6. Andew

    what an inspiring story! def sharing this with a lot of people and def making good use of my Philippine passport :)

  7. Ronald


    Bravo DJ…your story is awe inspiring, as a Canadian, I realize how fortunate I am by not having to go through so much red tape.

    I too love to travel and explore this beautiful multicultural global village…we are citizens of the world minus government boundaries!

    I wish to have enough drive and motivation in doing this also one day.

    Keep on roaming the globe! you are a trend setter, your life is full of promise!

  8. Hi DJ
    I know exactly where your’e coming from. I’m a South African and when I went to the UK and Europe for the first time during the 80’s, I had a lot hassles getting around not just because apartheid was still prevalent in South Africa but because I also had to get visas for just about every European country except Switzerland. Germany and Greece. Having said this the visas were expiring before I could get through the various borders. I did manage however to use my instincts and managed to see every country I wanted to visit. I travelled for six months in a camper van I bought in Birmingham UK. It’s a lot easier for me to travel now and I spend a lot of time in South East Asia particularly China, Taiwan, Hong Kong, Thailand and Cambodia. I have still to visit the country of your birth in the Philippines. I have heard so many good stories about the place and have made a few friends there via my website. You can read all about my travels in Thailand by visiting my site. All the very best to you on your travels. Hope we can share more stories like yours.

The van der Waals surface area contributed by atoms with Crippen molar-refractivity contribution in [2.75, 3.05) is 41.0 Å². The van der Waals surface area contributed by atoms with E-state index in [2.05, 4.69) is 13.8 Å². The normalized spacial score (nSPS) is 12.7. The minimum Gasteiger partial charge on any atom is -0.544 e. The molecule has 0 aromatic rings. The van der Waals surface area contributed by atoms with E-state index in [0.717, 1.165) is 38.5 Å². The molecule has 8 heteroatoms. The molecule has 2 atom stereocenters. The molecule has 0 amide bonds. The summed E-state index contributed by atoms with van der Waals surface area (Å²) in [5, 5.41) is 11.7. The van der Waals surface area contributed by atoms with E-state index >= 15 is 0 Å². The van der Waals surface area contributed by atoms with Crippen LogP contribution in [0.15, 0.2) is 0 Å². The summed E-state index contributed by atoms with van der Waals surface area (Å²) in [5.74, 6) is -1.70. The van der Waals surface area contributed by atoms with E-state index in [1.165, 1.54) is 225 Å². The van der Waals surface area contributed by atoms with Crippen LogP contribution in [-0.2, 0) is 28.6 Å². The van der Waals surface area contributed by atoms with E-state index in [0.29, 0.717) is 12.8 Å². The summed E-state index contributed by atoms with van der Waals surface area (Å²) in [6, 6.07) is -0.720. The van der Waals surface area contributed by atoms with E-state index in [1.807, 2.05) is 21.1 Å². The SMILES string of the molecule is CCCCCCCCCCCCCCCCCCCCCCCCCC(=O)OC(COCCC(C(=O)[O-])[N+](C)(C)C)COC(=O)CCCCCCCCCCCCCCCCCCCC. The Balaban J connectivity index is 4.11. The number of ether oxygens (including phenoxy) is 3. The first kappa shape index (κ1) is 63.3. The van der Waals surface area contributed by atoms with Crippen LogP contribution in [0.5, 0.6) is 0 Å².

• Thanks Grahame. Yeah I can imagine. Thank God the European borders are more open now. Imagine when I was living in Poland I need another visa just to visit Sweden or other countries too? Good thing that changed 6 months after. You should definitely visit the Philippines. It’s a beautiful country.

  9. Fritzie

    Hey DJ! nice story – thanks for sharing.

    Like you, I also carry a Philippine passport but I’ve been living in SG for the past 10 years. I’m 25 now and just received my first Schengen visa rejection :O

    I just graduated from university here, and I would like to know more about the Erasmus programme for Filipinos! I always thought it was more for Europeans, but now that I know that you’ve done it, I am very excited to apply 😀

    Any tips on how to buff up my application, or how to go about it? I am planning to do international business/management Masters programme hopefully in either Germany or Italy as I have been picking up the language for the past 1.5 years now.

    Any advice is mostly appreciated :) we can take it offline as well if you like.

    Btw where in the world are you now? 😀